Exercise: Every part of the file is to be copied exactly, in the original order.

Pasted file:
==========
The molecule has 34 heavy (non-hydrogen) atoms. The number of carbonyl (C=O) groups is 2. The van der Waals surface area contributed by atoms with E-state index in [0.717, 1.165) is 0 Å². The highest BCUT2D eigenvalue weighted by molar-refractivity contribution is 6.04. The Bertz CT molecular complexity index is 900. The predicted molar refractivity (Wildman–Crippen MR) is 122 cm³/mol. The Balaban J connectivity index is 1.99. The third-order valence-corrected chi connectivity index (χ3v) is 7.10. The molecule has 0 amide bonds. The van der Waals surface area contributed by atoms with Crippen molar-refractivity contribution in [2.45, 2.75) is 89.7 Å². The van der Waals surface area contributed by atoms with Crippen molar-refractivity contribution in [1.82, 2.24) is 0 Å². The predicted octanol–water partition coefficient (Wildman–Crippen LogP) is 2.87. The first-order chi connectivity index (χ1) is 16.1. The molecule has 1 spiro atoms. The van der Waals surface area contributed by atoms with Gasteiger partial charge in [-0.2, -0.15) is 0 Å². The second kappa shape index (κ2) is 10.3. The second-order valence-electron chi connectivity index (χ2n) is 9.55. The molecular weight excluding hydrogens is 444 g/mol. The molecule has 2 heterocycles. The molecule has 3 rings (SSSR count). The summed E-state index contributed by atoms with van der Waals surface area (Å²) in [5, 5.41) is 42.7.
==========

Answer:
The molecule has 34 heavy (non-hydrogen) atoms. The number of carbonyl (C=O) groups is 2. The van der Waals surface area contributed by atoms with E-state index in [0.717, 1.165) is 0 Å². The highest BCUT2D eigenvalue weighted by molar-refractivity contribution is 6.04. The Bertz CT molecular complexity index is 900. The predicted molar refractivity (Wildman–Crippen MR) is 122 cm³/mol. The Balaban J connectivity index is 1.99. The third-order valence-corrected chi connectivity index (χ3v) is 7.10. The molecule has 0 amide bonds. The van der Waals surface area contributed by atoms with Crippen molar-refractivity contribution in [2.45, 2.75) is 89.7 Å². The van der Waals surface area contributed by atoms with Crippen molar-refractivity contribution in [1.82, 2.24) is 0 Å². The predicted octanol–water partition coefficient (Wildman–Crippen LogP) is 2.87. The first-order chi connectivity index (χ1) is 16.1. The molecule has 1 spiro atoms. The van der Waals surface area contributed by atoms with Gasteiger partial charge in [-0.2, -0.15) is 0 Å². The second kappa shape index (κ2) is 10.3. The second-order valence-electron chi connectivity index (χ2n) is 9.55. The molecular weight excluding hydrogens is 444 g/mol. The molecule has 2 heterocycles. The molecule has 3 rings (SSSR count). The summed E-state index contributed by atoms with van der Waals surface area (Å²) in [5, 5.41) is 42.7.